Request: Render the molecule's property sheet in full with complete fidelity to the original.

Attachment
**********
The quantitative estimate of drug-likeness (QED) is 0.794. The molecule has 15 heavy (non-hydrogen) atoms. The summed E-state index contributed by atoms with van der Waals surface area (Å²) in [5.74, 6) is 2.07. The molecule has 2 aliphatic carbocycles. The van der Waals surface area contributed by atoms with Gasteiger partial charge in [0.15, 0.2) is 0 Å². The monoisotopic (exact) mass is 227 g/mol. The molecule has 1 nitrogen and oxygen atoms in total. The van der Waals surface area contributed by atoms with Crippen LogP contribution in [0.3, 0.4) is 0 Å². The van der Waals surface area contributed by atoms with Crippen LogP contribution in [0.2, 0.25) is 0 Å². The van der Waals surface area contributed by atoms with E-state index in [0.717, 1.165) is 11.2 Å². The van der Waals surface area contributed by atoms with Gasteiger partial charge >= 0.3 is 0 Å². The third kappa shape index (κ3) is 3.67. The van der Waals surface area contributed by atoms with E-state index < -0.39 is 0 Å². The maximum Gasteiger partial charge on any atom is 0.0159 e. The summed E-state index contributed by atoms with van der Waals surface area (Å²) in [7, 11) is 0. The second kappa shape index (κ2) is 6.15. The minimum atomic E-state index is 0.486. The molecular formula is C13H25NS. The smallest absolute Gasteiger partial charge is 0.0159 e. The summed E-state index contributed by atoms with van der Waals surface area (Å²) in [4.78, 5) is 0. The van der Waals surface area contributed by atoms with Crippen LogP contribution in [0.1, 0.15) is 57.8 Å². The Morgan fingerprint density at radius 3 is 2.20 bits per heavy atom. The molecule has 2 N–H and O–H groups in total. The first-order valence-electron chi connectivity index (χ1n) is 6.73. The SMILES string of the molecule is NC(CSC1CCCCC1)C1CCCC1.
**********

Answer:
The quantitative estimate of drug-likeness (QED) is 0.794. The molecule has 15 heavy (non-hydrogen) atoms. The summed E-state index contributed by atoms with van der Waals surface area (Å²) in [5.74, 6) is 2.07. The molecule has 2 aliphatic carbocycles. The van der Waals surface area contributed by atoms with Gasteiger partial charge in [0.15, 0.2) is 0 Å². The monoisotopic (exact) mass is 227 g/mol. The molecule has 1 nitrogen and oxygen atoms in total. The van der Waals surface area contributed by atoms with Crippen LogP contribution in [0.3, 0.4) is 0 Å². The van der Waals surface area contributed by atoms with Crippen LogP contribution in [0.2, 0.25) is 0 Å². The van der Waals surface area contributed by atoms with E-state index in [0.717, 1.165) is 11.2 Å². The van der Waals surface area contributed by atoms with Gasteiger partial charge >= 0.3 is 0 Å². The third kappa shape index (κ3) is 3.67. The van der Waals surface area contributed by atoms with E-state index < -0.39 is 0 Å². The maximum Gasteiger partial charge on any atom is 0.0159 e. The summed E-state index contributed by atoms with van der Waals surface area (Å²) in [7, 11) is 0. The second kappa shape index (κ2) is 6.15. The minimum atomic E-state index is 0.486. The molecular formula is C13H25NS. The smallest absolute Gasteiger partial charge is 0.0159 e. The summed E-state index contributed by atoms with van der Waals surface area (Å²) in [4.78, 5) is 0. The van der Waals surface area contributed by atoms with Crippen LogP contribution in [0.1, 0.15) is 57.8 Å². The Morgan fingerprint density at radius 3 is 2.20 bits per heavy atom. The molecule has 2 N–H and O–H groups in total. The first-order valence-electron chi connectivity index (χ1n) is 6.73. The SMILES string of the molecule is NC(CSC1CCCCC1)C1CCCC1.